18th Century Venice: Sewage

A little piece of Venetian history, for those who love that city.

Make sure you read the linked article, but not at breakfast perhaps.

Thank you Robin.

Robin Saikia

Zompini’s engraving shows a workman, the Cura gatoli, deferentially greeting two immaculately-dressed toffs. The image is very much à clef, as only a Venetian would immediately grasp how disgusting the job really was. In the accompanying rhyme the workman describes his task in Venetian dialect. “Co xe l’Alba per tute le Contrae / I gatoli curemo dal sporchezzo; / E se mantien le strade ben netae.” My translation: “At dawn we trudge round all the lanes / Unblocking all the filthy drains / And keep the streets clean for our pains.” The word gatoli means not only drains for rainwater but also the labyrinth of conduits channeling human waste out of buildings and into the canals. It was critical to keep these in good order at all times, and the draincleaner’s job was as important as that of the canal dredgers mentioned in a previous post…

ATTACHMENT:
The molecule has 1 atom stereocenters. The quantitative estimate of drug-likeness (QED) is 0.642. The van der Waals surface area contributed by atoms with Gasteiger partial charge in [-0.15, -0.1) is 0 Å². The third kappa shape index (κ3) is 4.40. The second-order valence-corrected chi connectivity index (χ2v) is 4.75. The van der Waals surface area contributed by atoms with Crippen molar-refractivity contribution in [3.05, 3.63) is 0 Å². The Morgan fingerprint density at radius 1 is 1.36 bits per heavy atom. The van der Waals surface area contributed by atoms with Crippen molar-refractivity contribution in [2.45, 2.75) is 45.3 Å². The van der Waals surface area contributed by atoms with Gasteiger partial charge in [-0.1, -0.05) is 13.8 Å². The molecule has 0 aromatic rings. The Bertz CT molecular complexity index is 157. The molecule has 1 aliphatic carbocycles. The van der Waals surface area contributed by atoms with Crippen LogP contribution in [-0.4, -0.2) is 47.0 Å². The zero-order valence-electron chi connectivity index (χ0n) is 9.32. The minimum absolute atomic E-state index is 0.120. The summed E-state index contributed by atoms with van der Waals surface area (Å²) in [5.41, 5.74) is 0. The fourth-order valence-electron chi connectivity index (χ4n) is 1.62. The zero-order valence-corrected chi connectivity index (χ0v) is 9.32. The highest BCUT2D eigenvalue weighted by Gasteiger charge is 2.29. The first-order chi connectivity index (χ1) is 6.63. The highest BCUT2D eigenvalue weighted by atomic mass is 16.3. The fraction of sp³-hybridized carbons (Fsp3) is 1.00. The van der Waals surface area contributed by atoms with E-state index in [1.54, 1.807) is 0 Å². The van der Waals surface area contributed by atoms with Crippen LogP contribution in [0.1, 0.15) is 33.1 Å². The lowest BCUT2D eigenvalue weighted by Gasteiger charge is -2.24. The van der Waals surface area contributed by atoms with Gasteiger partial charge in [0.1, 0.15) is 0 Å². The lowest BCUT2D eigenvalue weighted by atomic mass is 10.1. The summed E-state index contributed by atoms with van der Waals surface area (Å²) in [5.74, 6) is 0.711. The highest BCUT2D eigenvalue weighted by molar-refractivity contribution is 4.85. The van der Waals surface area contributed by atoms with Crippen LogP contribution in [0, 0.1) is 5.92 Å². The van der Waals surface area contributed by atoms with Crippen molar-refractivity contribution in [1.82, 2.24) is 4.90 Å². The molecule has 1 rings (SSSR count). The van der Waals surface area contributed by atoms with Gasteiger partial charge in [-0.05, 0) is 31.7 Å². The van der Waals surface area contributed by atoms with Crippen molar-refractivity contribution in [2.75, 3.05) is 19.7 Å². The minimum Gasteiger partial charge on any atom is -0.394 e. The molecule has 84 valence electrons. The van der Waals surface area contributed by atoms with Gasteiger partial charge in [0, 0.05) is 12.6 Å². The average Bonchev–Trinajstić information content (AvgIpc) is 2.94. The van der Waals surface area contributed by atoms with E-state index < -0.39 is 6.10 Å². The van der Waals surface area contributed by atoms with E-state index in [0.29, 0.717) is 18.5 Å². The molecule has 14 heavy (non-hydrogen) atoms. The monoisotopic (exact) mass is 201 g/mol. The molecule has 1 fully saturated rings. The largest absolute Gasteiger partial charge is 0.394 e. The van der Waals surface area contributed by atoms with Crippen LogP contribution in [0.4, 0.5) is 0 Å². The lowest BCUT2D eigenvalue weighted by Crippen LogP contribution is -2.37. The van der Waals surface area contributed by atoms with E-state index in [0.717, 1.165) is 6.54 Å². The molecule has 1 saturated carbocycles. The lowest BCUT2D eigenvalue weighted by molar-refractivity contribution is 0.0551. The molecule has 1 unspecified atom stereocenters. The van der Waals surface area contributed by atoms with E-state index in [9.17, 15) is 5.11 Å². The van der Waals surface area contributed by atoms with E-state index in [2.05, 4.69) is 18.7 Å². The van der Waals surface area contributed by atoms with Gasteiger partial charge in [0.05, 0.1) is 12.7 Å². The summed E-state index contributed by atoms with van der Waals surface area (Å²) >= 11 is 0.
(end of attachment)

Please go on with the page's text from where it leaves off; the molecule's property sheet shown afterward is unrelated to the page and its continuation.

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11 responses to “18th Century Venice: Sewage

  1. Reminds me of the Sano Man who paid us a weekly visit in the early hours, right up until I was fourteen and we finally got sewerage (thanks to Gough Whitlam by the way)

    Liked by 1 person

  2. I’m reading “The Weight of Ink” right now (set in the 1600s and the present) and one of the characters is taken out of London to the country for the first time in her life. She cannot believe the green and the freshness of the air which makes us realize just how horrible the conditions must have been in places like Venice.

    Liked by 1 person

  3. Yes. Thanks. Our septic tank drains are blocked 🙂

    Liked by 1 person

  4. Interesting. I am reminded that Lord Byron allegedly swam the Grand Canal every day

    Liked by 2 people

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